Touted as a more complex and "musical" offering, Business Casual, the duo's third album, is surprisingly unsurprising. Musically speaking, songs on here are interchangeable with any songs from the previous two albums. In terms of actual content, Dave 1 still likes women and he still likes to talk about them, yet, despite the presence of female vocalists like on album opener "Hot Mess," they usually remain in the realm of indexical signs. Just look at their albums' artwork: lipstick traces and satin gloves here, impeccably shaved legs there. This time, we are greeted by the perfectly shaped ass of a secretary who is probably, er, in control. Looks like she might have fancy footwork, too. So much for a change, eh? Business as usual, then.
The desire to move beyond the template they set for themselves over the course of their career so far couldn't be more apparent than on "You Make It Rough." At first, it seems the song only revisits the perky synthetic thrill of early single "Needy Girl," but as it goes well above the seven minutes mark, you can tell it aims for great things but definitely outstays its welcome (a feeling discrete cowbell-like chimes, car horns, a rapped middle eight and an interminable, directionless coda can't seem to alleviate). First single "Don't Turn the Light On," on the other hand, is just deceptively dull—and even an Aeroplane remix can't do much to salvage it.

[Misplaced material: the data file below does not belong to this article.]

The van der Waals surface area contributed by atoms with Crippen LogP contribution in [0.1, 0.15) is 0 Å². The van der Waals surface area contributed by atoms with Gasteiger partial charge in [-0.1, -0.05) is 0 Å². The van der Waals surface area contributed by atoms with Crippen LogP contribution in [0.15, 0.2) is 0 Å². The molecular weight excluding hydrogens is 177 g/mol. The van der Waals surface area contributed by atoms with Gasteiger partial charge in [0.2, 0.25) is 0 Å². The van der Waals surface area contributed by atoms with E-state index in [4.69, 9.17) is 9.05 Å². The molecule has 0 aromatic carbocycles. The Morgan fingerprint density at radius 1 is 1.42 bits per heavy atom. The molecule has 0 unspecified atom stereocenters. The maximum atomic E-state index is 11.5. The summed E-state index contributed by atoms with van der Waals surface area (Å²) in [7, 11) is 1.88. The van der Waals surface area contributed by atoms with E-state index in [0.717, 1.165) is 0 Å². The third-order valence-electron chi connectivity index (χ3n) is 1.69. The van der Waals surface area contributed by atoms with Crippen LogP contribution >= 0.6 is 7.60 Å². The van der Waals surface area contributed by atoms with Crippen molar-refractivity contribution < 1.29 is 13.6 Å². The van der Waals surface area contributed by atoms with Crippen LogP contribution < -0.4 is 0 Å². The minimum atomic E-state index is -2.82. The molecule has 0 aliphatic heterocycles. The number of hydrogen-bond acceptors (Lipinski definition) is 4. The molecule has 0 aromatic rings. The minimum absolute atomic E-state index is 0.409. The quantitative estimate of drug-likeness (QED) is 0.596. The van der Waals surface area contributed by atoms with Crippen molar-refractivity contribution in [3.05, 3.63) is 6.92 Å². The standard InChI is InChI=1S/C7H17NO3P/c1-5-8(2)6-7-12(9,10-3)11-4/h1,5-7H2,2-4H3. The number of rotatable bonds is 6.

"When the Night Falls" gives more room to the female backing vocalist to a point where it almost could be a Taylor Dayne collaboration (now wouldn't that be something truly sexy?), and it is all the better for it. "Don't Walk Away" is a diverting attempt at grasping the kind of string-laden disco thrill the duo explored on their DJ Kicks compilation last year, while the French-sung ballad "J'ai Claqué La Porte" is surprisingly low-key and, well, sweet. But it would be a stretch to call them authoritative.
The album ends with "The Right Type," a rather pleasant if not slightly uneventful mid-tempo number, and the more successfully upbeat "Grow Up," which takes its cue from the kind of white funk Patrick Leonard produced for Madonna circa 1986. Yet, overall, it is hard to shake the feeling you've heard and seen all of this before. If Chromeo was indeed a great idea a decade ago, inhabiting a terrain left aside by electroclash and every other 1980s pillagers after that, it now seems that idea has run its course. Whether they were meant to be cynical ironists right from the start or whether they meant it in a truly genuine way doesn't really matter at this point: like one famous English poet who knew a thing or two about authenticity once said, "That joke isn't (that) funny anymore."